I’ve been batching it for the past week. The Minister of Internal Affairs of the Kimmel home has been in another state seeing to the needs of the newest member of our son Cody’s family.
Which explains why I’ve been eating a lot of cereal.
After all these years of marriage, Darcy still hasn’t learned how to start a lawn mower and I still haven’t learned how to cook. I can fill the ice bucket and wash the dishes after the fact, but I’ve never figured out how to pull stuff out of the refrigerator and pantry, rattle a bunch of pots and pans over fire and create an edible experience.
So when Darcy spends a prolonged period of time away from the Kimmel compound, I go through a lot of cereal. Since childhood, I’ve never been satisfied to pour one brand of cereal in a bowl and soak it in milk. I must mix at least two types of cereal. What I really like is one cereal that comes in spoon-sized portions and one smaller type of cereal that you can mix and settle into all of the empty spaces.
My favorite option for the crevices is Cheerios. We called them “circle snacks” when we dropped a handful on the kids highchair tray when they were little. They’re hard to beat when it comes to creating a great cereal combo for breakfast … or lunch … or dinner.
This morning I finished off the box of Cheerios that was in the pantry. No problem, Darcy keeps a huge replacement supply of various cereal brands in an area under a counter in the laundry room. It’s also where she keeps a couple MILLION other items that serve to replenish various needs around the house.
There was a stack of cereal boxes—about 12 high on a shelf. The Cheerios were second from the bottom of the stack. I grabbed a hold of the box and jerked it out of the pile. What I didn’t realize was it had been lying there for who-knows-how-long just waiting for some fool like me to do what I did just so it could explode in my hand. It wasn’t a spontaneous combustion type explosion, but it just as soon could have been when you factor in the actual debris footprint. Apparently, the combination of the weight of the boxes on top and the force I used to pull it out so quickly worked in concert to fire its contents to every point on the compass.
I don’t know how many itty bitty circles of oats are in one of those king sized boxes, but I can tell you this, if you jerk the box up just right, not realizing that the other end has broken open and the air pressure within the internal bag has released, you can rain those little ditties into places you never thought existed in your laundry room. Cheerios went everywhere—including my hair and inside my shirt. It was like a million baby donuts playing hide-and-seek in every square inch of a room. Fortunately, I could still eat the ones out of my hair.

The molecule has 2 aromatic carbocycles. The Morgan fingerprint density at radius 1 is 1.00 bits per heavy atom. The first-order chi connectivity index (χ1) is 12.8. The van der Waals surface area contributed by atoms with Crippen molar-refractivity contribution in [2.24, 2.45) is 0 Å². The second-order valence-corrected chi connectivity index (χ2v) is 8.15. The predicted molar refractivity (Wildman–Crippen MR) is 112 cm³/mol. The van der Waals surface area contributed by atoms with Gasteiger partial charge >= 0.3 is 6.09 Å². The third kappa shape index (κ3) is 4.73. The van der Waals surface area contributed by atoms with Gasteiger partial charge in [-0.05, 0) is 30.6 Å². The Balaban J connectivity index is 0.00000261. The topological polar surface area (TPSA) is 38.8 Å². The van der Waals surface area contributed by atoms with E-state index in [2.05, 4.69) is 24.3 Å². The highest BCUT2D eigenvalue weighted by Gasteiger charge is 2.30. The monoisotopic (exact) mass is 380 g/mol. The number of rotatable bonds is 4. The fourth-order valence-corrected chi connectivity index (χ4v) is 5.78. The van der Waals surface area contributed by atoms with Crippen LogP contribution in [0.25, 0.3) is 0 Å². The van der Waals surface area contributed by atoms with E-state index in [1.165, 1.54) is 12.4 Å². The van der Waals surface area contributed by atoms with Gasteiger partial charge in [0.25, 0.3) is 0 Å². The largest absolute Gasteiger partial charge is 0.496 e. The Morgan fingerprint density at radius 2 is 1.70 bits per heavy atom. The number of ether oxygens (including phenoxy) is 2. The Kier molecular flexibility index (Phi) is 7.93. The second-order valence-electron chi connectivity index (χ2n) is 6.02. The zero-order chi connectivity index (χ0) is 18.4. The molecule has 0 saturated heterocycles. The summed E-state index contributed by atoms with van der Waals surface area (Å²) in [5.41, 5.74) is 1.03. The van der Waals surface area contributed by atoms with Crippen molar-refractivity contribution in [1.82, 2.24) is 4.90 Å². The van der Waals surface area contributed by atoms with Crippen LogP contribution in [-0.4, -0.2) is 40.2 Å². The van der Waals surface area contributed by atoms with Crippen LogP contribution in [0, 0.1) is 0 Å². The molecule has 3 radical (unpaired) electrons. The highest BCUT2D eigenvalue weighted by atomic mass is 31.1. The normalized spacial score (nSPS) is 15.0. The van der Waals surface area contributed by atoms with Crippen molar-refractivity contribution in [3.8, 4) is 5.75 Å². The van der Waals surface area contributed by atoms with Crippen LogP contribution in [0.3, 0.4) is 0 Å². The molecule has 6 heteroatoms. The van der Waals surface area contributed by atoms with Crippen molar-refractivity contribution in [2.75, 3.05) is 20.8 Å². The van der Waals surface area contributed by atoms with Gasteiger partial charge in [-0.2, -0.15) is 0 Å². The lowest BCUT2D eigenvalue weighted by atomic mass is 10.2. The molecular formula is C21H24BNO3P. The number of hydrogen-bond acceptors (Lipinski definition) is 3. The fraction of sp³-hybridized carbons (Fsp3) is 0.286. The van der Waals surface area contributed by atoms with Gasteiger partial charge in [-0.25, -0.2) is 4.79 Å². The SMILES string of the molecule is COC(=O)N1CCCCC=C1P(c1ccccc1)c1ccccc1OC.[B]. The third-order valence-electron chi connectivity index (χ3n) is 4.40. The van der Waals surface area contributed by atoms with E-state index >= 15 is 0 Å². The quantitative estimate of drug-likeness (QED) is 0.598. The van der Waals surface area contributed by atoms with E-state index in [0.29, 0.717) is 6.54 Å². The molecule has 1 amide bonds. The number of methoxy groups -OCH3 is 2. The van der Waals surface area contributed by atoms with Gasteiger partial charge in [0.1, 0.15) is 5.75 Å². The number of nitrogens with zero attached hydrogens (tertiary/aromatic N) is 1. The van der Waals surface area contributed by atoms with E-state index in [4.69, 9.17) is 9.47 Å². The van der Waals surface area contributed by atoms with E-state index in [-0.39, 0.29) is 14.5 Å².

Of course, my first thought was to just shut the door and act like what just happened didn’t happen. I could access the garage a different way for the rest of my life if I had to. Wouldn’t bother me a bit. The second thought was to wish we still had kids at home that I could challenge to an eating contest in the laundry room. I even suddenly wished we had a dog, or maybe even a cat that had a penchant for grain. Then, I quickly confessed my sin of wishing about having a cat. The third thought was: what will happen to me if I don’t clean up from the cereal explosion before Darcy arrives back home?
Which is what prompted me to take EVERYTHING out of the laundry room and go on a search-and-consume mission for circle snacks. Before I was done, I had to pull a washer, a dryer, and a freezer away from the walls. I had to shake out a basket of clean but unfolded clothing and up-turn every one of the million+ items in storage that could snag Cheerios in one of its crevices.
I’ve decided I don’t like Cheerios much any more. I’m not sure I’m even that big of a fan of cereal either. Regardless, the whole experience reminded me of how quickly plans get changed, time gets sucked out of our schedules, and we find ourselves on our hands and knees cleaning up from the out-of-the-blue explosions within our lives.
It’s part of the random and unforeseen setbacks that hover over any given day of our existence. Today it’s Cheerios in the laundry detergent caddy; tomorrow it might be something that’s a lot tougher and even tragic to clean up after. But we’ve got to remember that there’s always something poised to explode around us. Whether it’s stuff or people, eventually the right (or wrong) conditions set messes in motion. We’ve got to be ready to do what has to be done—regardless of how inconvenient—to deal with the debris field, and put things back in order.
And hopefully, you know who won’t notice the dust bunnies in her next bowl of Cheerios.